A New York immigration judge on Tuesday ruled that Jean Montrevil, a Haitian immigrant and longtime activist, will no longer face deportation, after a decade of being targeted by Immigration and Customs Enforcement for his activism. Montrevil was deported to Haiti in 2018 under the Trump administration but got a second chance in 2021, when Virginia Governor Ralph Northam granted him a pardon for two drug convictions from three decades earlier, which ICE had used as a pretext to deport him. Montrevil sought to regain his legal immigration status and was allowed to return to the United States on a 90-day special parole, but the threat of deportation continued to hang over his head — until Tuesday, when the decades-long saga came to a close. “It was huge for me,” says Montrevil in his first interview following the ruling. We also speak with Alina Das, part of Montrevil’s legal team and co-director of the Immigrant Rights Clinic at NYU School of Law, who says Black people face much harsher treatment under immigration law than others.
AMY GOODMAN: This is Democracy Now!, democracynow.org, The War and Peace Report. I’m Amy Goodman, with Juan González.
In a Democracy Now! broadcast exclusive, we turn now to a rare victory in immigration court that unfolded here in New York yesterday in a case we have followed for more than a decade. On Tuesday, an immigration judge ruled that Jean Montrevil, a Haitian immigrant, longtime activist, will no longer face deportation, after he had been targeted for his activism for years by Immigration and Customs Enforcement. Under President Trump, Jean was deported to Haiti in 2018. He was given a second chance in 2021, when Virginia Governor Ralph Northam granted him a pardon for two drug convictions that were 30 years old, which ICE had used as a pretext to deport him. This gave Jean the opportunity to seek to reopen his case and regain his legal immigration status. In a rare move, he was allowed to return to the United States on a 90-day special parole, but the threat of deportation continued to hang over his head — until yesterday, when the decades-long saga came to a close. In a courtroom packed with supporters, the judge told Jean, “I want you to know I see the good in you, too.”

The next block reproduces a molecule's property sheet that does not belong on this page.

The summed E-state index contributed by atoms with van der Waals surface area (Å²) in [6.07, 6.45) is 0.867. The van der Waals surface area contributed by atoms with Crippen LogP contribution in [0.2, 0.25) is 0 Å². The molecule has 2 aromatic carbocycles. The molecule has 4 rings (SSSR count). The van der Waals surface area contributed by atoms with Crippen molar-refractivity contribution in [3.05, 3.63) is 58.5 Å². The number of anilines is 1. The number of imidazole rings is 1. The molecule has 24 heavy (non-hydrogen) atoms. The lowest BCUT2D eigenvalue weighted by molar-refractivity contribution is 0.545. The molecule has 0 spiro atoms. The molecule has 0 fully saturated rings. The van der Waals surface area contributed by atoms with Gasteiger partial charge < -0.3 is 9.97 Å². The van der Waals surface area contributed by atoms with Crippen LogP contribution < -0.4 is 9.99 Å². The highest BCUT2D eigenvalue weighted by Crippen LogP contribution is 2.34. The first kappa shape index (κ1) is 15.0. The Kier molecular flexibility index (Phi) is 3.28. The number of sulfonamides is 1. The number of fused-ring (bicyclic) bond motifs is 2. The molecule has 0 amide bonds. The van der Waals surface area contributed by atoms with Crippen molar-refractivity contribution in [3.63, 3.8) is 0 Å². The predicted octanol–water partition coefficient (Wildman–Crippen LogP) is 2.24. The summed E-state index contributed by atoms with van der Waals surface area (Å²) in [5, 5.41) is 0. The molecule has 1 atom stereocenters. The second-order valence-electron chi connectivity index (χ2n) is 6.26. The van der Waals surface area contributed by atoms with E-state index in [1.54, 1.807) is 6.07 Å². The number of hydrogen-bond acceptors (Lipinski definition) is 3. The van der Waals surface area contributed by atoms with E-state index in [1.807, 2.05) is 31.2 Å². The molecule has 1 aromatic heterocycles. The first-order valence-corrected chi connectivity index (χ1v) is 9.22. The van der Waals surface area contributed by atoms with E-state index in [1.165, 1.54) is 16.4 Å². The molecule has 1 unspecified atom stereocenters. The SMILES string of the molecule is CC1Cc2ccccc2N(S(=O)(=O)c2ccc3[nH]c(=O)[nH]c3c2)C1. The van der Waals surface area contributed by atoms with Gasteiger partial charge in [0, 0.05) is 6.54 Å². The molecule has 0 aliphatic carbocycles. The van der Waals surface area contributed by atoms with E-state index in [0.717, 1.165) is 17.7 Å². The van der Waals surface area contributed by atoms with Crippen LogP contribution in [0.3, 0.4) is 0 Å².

For more, Jean Montrevil joins us himself, alongside Alina Das, part of his legal team and co-director of the Immigrant Rights Clinic at NYU School of Law.
We welcome you both back to Democracy Now! Jean, we spoke to you in Port-au-Prince when you were deported to Haiti. Now, as you sit in a New York studio, can you describe what this victory feels like, what it meant to you yesterday, and what actually happened in that courtroom?
JEAN MONTREVIL: Amy Goodman, thank you for having us again.
And it was huge for me. It was amazing. I was so happy, the feeling of knowing that I no longer face deportation, and now have an opportunity to sit here with my children. This case has always been me staying with my kids. I love my kids. My kids love me.
I think yesterday also the judge sent a message to the government: You can’t silence someone just because they’re speaking against the government.
And I’m so happy. We were so happy yesterday. And my team at NYU, they did an excellent job. My kids were there, the people from my church, Judson Memorial Church, all my supporters. We were so happy. I mean, unbelievable feeling.
JUAN GONZÁLEZ: And, Jean, could you talk about how important it was for the people to be there in the courtroom to show your support, to demonstrate that to the judge, how this is part of the strategy of groups like Families for Freedom and your work in the past with the New Sanctuary Coalition?